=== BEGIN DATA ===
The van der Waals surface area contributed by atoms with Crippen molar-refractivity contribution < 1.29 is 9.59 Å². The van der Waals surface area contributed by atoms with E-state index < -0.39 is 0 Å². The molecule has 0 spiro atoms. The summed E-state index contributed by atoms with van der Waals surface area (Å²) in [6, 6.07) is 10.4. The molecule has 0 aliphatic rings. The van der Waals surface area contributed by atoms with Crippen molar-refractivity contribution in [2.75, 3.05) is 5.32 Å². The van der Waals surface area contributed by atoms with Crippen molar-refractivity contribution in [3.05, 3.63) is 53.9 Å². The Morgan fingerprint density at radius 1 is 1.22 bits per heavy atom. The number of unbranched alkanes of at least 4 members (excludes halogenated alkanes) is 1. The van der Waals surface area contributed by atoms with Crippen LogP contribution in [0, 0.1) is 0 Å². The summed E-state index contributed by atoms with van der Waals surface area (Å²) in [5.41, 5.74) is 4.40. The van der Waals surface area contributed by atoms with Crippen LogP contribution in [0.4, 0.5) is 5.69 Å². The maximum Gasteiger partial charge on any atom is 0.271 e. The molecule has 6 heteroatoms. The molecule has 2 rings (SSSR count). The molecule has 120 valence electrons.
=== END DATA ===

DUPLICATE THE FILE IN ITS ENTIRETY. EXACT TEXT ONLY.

The van der Waals surface area contributed by atoms with Crippen molar-refractivity contribution < 1.29 is 9.59 Å². The van der Waals surface area contributed by atoms with E-state index < -0.39 is 0 Å². The molecule has 0 spiro atoms. The summed E-state index contributed by atoms with van der Waals surface area (Å²) in [6, 6.07) is 10.4. The molecule has 0 aliphatic rings. The van der Waals surface area contributed by atoms with Crippen molar-refractivity contribution in [2.75, 3.05) is 5.32 Å². The van der Waals surface area contributed by atoms with Crippen molar-refractivity contribution in [3.05, 3.63) is 53.9 Å². The Morgan fingerprint density at radius 1 is 1.22 bits per heavy atom. The number of unbranched alkanes of at least 4 members (excludes halogenated alkanes) is 1. The van der Waals surface area contributed by atoms with Crippen LogP contribution in [0, 0.1) is 0 Å². The summed E-state index contributed by atoms with van der Waals surface area (Å²) in [5.41, 5.74) is 4.40. The van der Waals surface area contributed by atoms with Crippen LogP contribution in [0.4, 0.5) is 5.69 Å². The maximum Gasteiger partial charge on any atom is 0.271 e. The molecule has 6 heteroatoms. The molecule has 2 rings (SSSR count). The molecule has 120 valence electrons.